Is the pebble two-dimensional and drawn onto the paper, or is it a three-dimensional pebble sitting on top of the sheet as a paperweight?
Escher explored the interplay between our perception of dimension versus reality and how readily we accept the representation of something three-dimensional in a two-dimensional work when it really could be a two-dimensional representation of something two-dimensional! If that last sentence has your head spinning don't worry, Escher illustrates the concept perfectly in his woodcut Three Spheres I.
Escher knows our eyes start at the top of the page, we are trained to read from left to right, top to bottom. So immediately our brains jump to the conclusion that the top "sphere" is the two-dimensional representation of a three-dimensional sphere. How could it not be?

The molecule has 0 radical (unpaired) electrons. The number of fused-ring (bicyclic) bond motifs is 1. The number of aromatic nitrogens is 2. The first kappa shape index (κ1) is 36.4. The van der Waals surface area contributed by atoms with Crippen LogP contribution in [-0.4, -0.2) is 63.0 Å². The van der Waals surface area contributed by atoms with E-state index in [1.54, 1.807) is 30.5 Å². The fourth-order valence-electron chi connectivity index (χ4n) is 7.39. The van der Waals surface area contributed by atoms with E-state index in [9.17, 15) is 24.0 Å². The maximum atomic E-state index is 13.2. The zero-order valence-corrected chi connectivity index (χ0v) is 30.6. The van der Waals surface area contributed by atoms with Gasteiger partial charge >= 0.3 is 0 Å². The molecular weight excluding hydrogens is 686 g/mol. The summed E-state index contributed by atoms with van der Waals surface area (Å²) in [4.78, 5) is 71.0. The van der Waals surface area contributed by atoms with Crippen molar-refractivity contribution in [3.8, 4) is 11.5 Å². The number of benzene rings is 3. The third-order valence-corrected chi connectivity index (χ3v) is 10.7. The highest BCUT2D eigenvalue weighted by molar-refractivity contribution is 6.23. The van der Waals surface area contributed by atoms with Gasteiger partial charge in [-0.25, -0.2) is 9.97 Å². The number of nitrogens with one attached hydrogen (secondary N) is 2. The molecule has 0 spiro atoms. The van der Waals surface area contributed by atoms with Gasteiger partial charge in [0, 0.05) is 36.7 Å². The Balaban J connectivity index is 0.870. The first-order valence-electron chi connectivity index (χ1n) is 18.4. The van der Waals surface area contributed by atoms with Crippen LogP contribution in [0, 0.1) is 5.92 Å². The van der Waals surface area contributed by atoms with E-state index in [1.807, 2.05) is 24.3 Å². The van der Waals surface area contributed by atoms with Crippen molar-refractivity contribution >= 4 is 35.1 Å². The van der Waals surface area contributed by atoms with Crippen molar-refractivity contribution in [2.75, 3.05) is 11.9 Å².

But as soon as our eyes drift downward we hit confusion. What is that crease? What happened to the "sphere"? It is clearly deformed, but the perspective is warped. That second "sphere" is simply the top 1/4 of the printed paper you are looking at folded over to 90 degrees. Given this is a valuable original, you'll have to imagine it as I'm not about fold a woodcut just for learning purposes.
The bottom "sphere" is that same flat piece of paper sitting on a table. Did Escher convince you that your first impression of dimensionality was wrong? The sphere is flatter than you think, and that has nothing to do with misconceptions about our Earth.
If you are still puzzled, Bruno Ernst destroyed the illusion by looking at if from a different angle. This image is in the book "The Magic Mirror of MC Escher." Does looking at Escher's art from a different angle explain the illusion for any of Escher's other artworks? You bet!
Check to see if Three Spheres is available HERE.